Bio Certified Indigo Recipe

"Indigofera tinctoria"

also called true indigo, is a species of plant from the bean family that was one of the original sources of indigo dye

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YOU WILL NEED

+ YOUR BUCKET 

+ 500ml BOILING WATER

+ 8L WARM WATER

+ YOUR MIXING SPOON

+ BIO CERTIFIED INDIGO DYE

+ SODA ASH

+ SODIUM HYDROSULFITE

METHOD

Clear a space to prepare your indigo vat, use old newspaper to protect your benches.

Pour 500mls of boiling water into your bucket and add the soda ash. Stir to dissolve (this will not completely dissolve.

Add your Bio certified indigo dye and stir with the wooden spoon.

Fill your bucket with 8 litres of warm water.

Sprinkle on the Sodium Hydrolsulphite (it stinks) Gently stir to combine, avoid splashing as this introduces oxygen and is the enemy of indigo. 

 

The dye vat should have a slightly metallic surface (which acts as a lid to the vat) is now ready for your pre-soaked garment.

Consider covering with an old towel to stop the odour and keep out the oxygen.

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Remove your garment from your soaking bucket making sure it is well saturated and ring out to remove excess water.  Check your resists are tight and (imagine anywhere your finger can get in your garment will be dyed) gently place into your vat.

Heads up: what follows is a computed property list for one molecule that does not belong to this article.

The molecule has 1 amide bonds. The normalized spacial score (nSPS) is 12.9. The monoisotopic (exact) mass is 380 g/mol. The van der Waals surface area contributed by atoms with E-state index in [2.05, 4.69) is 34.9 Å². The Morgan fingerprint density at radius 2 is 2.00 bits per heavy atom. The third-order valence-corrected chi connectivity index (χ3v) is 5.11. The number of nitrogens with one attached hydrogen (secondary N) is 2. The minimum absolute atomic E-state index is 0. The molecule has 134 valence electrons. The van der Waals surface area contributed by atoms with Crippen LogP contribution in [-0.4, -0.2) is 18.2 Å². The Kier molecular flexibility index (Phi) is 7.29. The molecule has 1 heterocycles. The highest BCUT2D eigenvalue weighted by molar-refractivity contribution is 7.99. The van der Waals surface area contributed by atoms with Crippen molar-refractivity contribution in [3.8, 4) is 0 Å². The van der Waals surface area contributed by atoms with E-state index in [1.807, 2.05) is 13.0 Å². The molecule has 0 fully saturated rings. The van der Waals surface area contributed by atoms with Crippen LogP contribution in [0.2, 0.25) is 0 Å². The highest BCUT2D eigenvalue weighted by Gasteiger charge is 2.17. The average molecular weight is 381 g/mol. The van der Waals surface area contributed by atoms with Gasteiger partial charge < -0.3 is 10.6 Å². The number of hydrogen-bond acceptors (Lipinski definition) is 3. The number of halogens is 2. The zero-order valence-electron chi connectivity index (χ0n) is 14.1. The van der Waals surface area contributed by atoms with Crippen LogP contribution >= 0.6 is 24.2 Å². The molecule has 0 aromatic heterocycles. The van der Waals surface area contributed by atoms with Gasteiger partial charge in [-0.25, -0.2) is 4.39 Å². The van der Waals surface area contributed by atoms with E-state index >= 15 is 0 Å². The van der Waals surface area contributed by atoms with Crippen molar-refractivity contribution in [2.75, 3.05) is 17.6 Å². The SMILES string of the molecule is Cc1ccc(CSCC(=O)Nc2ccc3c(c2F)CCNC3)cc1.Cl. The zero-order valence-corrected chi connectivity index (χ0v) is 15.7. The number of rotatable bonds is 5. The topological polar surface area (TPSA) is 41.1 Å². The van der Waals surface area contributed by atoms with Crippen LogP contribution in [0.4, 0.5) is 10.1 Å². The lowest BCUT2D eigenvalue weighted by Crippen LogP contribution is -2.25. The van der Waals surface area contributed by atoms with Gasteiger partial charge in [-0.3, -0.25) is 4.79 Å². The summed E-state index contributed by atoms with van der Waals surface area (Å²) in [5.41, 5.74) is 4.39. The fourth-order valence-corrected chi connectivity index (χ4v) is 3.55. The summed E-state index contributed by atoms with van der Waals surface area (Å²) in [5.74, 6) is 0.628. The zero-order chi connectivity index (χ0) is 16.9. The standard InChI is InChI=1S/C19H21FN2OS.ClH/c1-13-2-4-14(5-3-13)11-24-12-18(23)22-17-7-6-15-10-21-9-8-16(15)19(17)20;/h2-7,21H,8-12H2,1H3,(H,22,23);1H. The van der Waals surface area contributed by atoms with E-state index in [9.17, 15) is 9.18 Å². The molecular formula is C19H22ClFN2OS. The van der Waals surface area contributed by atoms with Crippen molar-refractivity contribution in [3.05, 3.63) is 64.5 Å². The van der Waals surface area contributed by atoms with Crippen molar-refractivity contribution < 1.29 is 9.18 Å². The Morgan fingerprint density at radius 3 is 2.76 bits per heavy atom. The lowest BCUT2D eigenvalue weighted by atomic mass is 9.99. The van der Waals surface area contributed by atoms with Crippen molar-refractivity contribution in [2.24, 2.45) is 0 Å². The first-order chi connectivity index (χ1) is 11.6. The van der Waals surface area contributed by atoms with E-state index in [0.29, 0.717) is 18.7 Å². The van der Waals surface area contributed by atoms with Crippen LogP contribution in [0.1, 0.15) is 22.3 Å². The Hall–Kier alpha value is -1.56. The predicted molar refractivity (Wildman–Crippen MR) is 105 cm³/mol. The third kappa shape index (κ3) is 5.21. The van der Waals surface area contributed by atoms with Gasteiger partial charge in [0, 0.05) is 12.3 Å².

* DON'T FORGET TO USE YOUR BIODEGRADABLE GLOVES

 

Once the dyeing process is complete, rinse the garment under cold running water, once the water runs clear remove tie dye binding and rewash.

Always use a dishwashing liquid to wash off the excess dye and not fade your indigo!

Leave to dry in the shade. 

TIPS & TRICKS

+ Indigo is a spectacular dye that reacts with oxygen to make the wonderful blue dye we all love (most commonly seen on your favourite jeans). To reach the darkest colour you will need to leave the garment for 15 minutes, remove it to oxidise (turn from green to blue) and resubmerge for layers of colour until you are satisfied with the level of colour. Similar to paint that sits on the surface.

+ Keep your vat for future dyeing, share with your friends..  Indigo is eternal and will not run out of colour like other dyes.  Eventually, it will dry up and re-crystalise but it will last if you look after it and I hope you enjoy it as much as us!

+ Soda Ash (also known as washing soda or sodium bicarbonate) is used to raise the PH of your vat.

+ Sodium Hydrosulfate is used to make the indigo water-soluble.  Without it, the dye would wash straight off.  We advise saving a small amount to revive your vat if it turns a bit blue.

+ Run 500ml of boiling water down the inside of the bucket if it isn't giving you a deep blue like your first attempts.

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